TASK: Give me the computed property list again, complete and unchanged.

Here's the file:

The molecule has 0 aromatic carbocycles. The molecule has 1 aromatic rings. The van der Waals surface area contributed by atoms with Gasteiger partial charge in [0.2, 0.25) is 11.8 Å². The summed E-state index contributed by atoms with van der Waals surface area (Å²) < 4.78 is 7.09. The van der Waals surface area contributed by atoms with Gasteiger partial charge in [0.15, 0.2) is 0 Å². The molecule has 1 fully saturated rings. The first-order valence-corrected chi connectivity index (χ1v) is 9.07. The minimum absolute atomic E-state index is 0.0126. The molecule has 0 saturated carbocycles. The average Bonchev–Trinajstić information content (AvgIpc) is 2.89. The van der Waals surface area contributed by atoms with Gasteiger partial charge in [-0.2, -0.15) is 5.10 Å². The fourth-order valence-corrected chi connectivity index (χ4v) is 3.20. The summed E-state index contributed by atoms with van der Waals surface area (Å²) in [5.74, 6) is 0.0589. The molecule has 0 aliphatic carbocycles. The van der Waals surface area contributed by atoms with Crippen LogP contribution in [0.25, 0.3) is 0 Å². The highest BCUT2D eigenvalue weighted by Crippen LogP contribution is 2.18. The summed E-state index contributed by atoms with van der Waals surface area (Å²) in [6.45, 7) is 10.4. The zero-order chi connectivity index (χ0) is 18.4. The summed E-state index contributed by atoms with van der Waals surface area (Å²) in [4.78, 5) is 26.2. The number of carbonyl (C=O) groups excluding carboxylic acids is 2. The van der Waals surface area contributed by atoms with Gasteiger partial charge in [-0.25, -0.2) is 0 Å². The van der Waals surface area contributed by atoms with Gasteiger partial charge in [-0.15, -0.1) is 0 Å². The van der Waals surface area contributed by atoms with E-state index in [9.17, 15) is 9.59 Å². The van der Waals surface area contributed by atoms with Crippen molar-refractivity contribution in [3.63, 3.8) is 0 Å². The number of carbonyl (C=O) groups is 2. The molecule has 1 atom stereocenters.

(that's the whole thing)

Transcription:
The molecule has 0 aromatic carbocycles. The molecule has 1 aromatic rings. The van der Waals surface area contributed by atoms with Gasteiger partial charge in [0.2, 0.25) is 11.8 Å². The summed E-state index contributed by atoms with van der Waals surface area (Å²) < 4.78 is 7.09. The van der Waals surface area contributed by atoms with Gasteiger partial charge in [0.15, 0.2) is 0 Å². The molecule has 1 fully saturated rings. The first-order valence-corrected chi connectivity index (χ1v) is 9.07. The minimum absolute atomic E-state index is 0.0126. The molecule has 0 saturated carbocycles. The average Bonchev–Trinajstić information content (AvgIpc) is 2.89. The van der Waals surface area contributed by atoms with Gasteiger partial charge in [-0.2, -0.15) is 5.10 Å². The fourth-order valence-corrected chi connectivity index (χ4v) is 3.20. The summed E-state index contributed by atoms with van der Waals surface area (Å²) in [5.74, 6) is 0.0589. The molecule has 0 aliphatic carbocycles. The van der Waals surface area contributed by atoms with Crippen LogP contribution in [0.25, 0.3) is 0 Å². The highest BCUT2D eigenvalue weighted by Crippen LogP contribution is 2.18. The summed E-state index contributed by atoms with van der Waals surface area (Å²) in [6.45, 7) is 10.4. The zero-order chi connectivity index (χ0) is 18.4. The summed E-state index contributed by atoms with van der Waals surface area (Å²) in [4.78, 5) is 26.2. The number of carbonyl (C=O) groups excluding carboxylic acids is 2. The van der Waals surface area contributed by atoms with Gasteiger partial charge in [-0.25, -0.2) is 0 Å². The van der Waals surface area contributed by atoms with Gasteiger partial charge in [-0.15, -0.1) is 0 Å². The van der Waals surface area contributed by atoms with E-state index in [9.17, 15) is 9.59 Å². The van der Waals surface area contributed by atoms with Crippen molar-refractivity contribution in [3.63, 3.8) is 0 Å². The number of carbonyl (C=O) groups is 2. The molecule has 1 atom stereocenters.